To get a more informative (and less judgmental) take on skin cancer in young people, I tapped Joshua Zeichner, the director of cosmetic and clinical research in the department of dermatology at Mount Sinai Hospital in New York City. I asked him if he is increasingly diagnosing skin cancers in patients 25 and under recently.
“Skin cancers are uncommon in patients under 25,” Zeichner told me. “That being said every year, I seem to find more and more skin cancers in this group of patients. This may be due to not protecting the skin as well as they should have when they were younger, the use of tanning beds, and depletion of the ozone layer allowing greater penetration of UV light to the Earth’s surface.”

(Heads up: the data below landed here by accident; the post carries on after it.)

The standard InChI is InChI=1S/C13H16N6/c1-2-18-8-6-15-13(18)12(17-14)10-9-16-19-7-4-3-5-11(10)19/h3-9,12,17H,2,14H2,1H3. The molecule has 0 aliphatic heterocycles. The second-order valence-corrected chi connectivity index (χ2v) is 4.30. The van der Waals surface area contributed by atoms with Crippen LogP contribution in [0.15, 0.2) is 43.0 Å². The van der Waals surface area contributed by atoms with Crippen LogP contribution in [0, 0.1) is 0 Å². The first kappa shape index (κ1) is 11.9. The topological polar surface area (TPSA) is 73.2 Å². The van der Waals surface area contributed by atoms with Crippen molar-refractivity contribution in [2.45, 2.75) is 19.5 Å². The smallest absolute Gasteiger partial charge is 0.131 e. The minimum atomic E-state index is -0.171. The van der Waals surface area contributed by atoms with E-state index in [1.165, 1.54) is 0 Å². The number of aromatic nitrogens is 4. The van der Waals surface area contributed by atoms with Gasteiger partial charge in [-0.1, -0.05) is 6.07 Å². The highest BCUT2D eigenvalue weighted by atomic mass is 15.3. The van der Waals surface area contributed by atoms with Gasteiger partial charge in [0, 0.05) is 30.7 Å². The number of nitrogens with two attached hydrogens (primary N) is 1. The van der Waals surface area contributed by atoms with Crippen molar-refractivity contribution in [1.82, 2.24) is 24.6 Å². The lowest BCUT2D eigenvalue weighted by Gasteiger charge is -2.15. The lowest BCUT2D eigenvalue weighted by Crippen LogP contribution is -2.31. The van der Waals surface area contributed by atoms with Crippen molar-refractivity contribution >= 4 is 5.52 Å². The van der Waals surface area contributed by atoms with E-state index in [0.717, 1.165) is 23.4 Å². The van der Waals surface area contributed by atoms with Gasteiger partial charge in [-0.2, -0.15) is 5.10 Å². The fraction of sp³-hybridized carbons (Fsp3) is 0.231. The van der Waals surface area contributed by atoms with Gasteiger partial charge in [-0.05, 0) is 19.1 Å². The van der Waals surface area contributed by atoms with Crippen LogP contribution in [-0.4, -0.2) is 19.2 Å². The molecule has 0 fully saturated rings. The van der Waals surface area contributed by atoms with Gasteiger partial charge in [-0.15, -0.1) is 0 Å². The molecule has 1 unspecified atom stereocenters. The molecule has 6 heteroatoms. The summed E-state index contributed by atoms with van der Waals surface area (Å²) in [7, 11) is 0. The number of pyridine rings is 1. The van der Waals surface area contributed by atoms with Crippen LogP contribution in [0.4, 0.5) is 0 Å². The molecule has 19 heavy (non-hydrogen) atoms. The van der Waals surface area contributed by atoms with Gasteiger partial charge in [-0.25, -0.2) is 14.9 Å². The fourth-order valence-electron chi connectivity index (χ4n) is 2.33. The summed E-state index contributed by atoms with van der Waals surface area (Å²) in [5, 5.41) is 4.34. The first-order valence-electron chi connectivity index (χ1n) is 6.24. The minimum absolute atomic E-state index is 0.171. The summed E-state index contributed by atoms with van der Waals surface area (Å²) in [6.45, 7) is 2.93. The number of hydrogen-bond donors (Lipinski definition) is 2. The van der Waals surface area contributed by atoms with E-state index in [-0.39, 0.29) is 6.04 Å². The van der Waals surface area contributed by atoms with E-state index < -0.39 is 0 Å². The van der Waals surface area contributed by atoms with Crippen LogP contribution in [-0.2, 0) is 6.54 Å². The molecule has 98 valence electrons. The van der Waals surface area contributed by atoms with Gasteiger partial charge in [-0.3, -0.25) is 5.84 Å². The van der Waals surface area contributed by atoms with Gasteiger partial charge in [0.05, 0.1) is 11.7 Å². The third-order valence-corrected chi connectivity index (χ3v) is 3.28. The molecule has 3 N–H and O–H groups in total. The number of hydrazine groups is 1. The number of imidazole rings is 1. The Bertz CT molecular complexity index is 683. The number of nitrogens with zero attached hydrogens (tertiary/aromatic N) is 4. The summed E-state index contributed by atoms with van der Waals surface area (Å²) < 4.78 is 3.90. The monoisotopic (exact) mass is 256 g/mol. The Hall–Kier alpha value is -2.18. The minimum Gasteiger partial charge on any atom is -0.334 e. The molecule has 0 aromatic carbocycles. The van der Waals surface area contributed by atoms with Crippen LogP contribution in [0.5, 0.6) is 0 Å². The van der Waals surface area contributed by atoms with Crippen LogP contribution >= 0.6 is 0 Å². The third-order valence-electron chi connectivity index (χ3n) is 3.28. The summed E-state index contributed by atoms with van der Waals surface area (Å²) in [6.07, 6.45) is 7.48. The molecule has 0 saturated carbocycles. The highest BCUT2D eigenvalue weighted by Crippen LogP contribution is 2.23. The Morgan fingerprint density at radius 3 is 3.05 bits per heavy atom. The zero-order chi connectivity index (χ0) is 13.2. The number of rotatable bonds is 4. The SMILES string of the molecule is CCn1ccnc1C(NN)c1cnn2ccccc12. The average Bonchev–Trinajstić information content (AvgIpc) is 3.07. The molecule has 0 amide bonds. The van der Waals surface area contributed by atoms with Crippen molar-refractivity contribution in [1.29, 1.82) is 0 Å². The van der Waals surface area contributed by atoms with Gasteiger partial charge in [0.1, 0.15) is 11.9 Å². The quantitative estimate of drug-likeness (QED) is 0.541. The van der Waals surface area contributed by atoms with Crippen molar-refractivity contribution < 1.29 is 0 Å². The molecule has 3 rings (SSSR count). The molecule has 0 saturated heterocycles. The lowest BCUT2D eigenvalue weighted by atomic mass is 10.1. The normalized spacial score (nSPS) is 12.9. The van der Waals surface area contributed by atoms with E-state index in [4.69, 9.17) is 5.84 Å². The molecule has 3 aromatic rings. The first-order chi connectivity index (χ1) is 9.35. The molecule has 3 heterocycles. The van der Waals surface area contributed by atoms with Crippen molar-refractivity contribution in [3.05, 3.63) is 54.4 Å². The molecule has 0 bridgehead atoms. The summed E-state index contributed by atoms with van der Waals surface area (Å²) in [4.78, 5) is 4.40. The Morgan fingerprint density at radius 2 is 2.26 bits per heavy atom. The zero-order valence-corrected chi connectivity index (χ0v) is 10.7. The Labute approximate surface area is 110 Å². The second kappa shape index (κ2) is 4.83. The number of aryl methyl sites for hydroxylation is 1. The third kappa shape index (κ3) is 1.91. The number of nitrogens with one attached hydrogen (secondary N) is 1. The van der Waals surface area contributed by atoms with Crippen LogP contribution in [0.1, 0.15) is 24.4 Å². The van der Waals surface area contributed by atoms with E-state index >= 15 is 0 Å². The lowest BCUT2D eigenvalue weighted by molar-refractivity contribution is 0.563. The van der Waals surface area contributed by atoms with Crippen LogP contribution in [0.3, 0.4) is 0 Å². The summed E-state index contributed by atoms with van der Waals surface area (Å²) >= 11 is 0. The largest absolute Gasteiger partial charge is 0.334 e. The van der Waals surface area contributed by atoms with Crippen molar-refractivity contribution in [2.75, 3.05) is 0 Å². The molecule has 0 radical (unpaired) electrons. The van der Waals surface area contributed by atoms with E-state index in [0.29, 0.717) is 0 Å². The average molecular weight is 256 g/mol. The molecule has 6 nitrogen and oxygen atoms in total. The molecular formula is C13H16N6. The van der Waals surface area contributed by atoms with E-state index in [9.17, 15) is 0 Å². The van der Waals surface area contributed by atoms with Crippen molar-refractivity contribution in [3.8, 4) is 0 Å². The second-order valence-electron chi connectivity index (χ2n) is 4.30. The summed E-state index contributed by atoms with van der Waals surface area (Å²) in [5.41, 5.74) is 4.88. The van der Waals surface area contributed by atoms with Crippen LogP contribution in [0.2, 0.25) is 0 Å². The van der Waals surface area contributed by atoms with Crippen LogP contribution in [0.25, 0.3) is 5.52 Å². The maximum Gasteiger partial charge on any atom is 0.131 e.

I also asked Zeichner to elaborate on what makes some young people more susceptible to skin cancer than others. “Skin cancers develop as a result of genetics and environment,” Zeichner said. “In some people, even low levels of UV light are enough to cause damage that causes skin cancers to develop. In other people, their skin cells are genetically more resistant to the effects of ultraviolet light. Family history is an important predicting factor. If your first-degree relatives have a history of skin cancers, you should be extra vigilant in protecting yourself from the skin.” This definitely rings true for me, as my parents and grandparents have all had numerous basal cell and squamous cell carcinomas.
Scroll down to find out my top suncare tips, and shop my favorite suncare products. Don’t forget to book a skin check with your own dermatologist as well.